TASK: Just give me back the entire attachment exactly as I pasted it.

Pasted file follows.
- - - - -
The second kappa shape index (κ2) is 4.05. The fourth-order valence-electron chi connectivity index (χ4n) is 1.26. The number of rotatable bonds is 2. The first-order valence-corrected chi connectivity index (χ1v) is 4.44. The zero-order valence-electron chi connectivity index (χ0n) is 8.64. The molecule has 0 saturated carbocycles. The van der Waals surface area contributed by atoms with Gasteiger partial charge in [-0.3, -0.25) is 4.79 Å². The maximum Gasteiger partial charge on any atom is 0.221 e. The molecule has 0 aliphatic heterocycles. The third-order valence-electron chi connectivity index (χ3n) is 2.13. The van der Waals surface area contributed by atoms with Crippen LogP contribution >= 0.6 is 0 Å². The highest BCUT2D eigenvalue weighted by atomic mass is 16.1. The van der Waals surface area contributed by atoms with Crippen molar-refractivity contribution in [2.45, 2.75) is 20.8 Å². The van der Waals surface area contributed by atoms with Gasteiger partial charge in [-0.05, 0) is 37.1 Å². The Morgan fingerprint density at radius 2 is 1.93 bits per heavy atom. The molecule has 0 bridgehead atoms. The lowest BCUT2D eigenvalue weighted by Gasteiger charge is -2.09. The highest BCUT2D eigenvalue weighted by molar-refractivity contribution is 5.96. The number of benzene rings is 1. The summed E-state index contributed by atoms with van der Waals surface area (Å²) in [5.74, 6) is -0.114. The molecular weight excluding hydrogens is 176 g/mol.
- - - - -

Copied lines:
The second kappa shape index (κ2) is 4.05. The fourth-order valence-electron chi connectivity index (χ4n) is 1.26. The number of rotatable bonds is 2. The first-order valence-corrected chi connectivity index (χ1v) is 4.44. The zero-order valence-electron chi connectivity index (χ0n) is 8.64. The molecule has 0 saturated carbocycles. The van der Waals surface area contributed by atoms with Gasteiger partial charge in [-0.3, -0.25) is 4.79 Å². The maximum Gasteiger partial charge on any atom is 0.221 e. The molecule has 0 aliphatic heterocycles. The third-order valence-electron chi connectivity index (χ3n) is 2.13. The van der Waals surface area contributed by atoms with Crippen LogP contribution >= 0.6 is 0 Å². The highest BCUT2D eigenvalue weighted by atomic mass is 16.1. The van der Waals surface area contributed by atoms with Crippen molar-refractivity contribution in [2.45, 2.75) is 20.8 Å². The van der Waals surface area contributed by atoms with Gasteiger partial charge in [-0.05, 0) is 37.1 Å². The Morgan fingerprint density at radius 2 is 1.93 bits per heavy atom. The molecule has 0 bridgehead atoms. The lowest BCUT2D eigenvalue weighted by Gasteiger charge is -2.09. The highest BCUT2D eigenvalue weighted by molar-refractivity contribution is 5.96. The number of benzene rings is 1. The summed E-state index contributed by atoms with van der Waals surface area (Å²) in [5.74, 6) is -0.114. The molecular weight excluding hydrogens is 176 g/mol.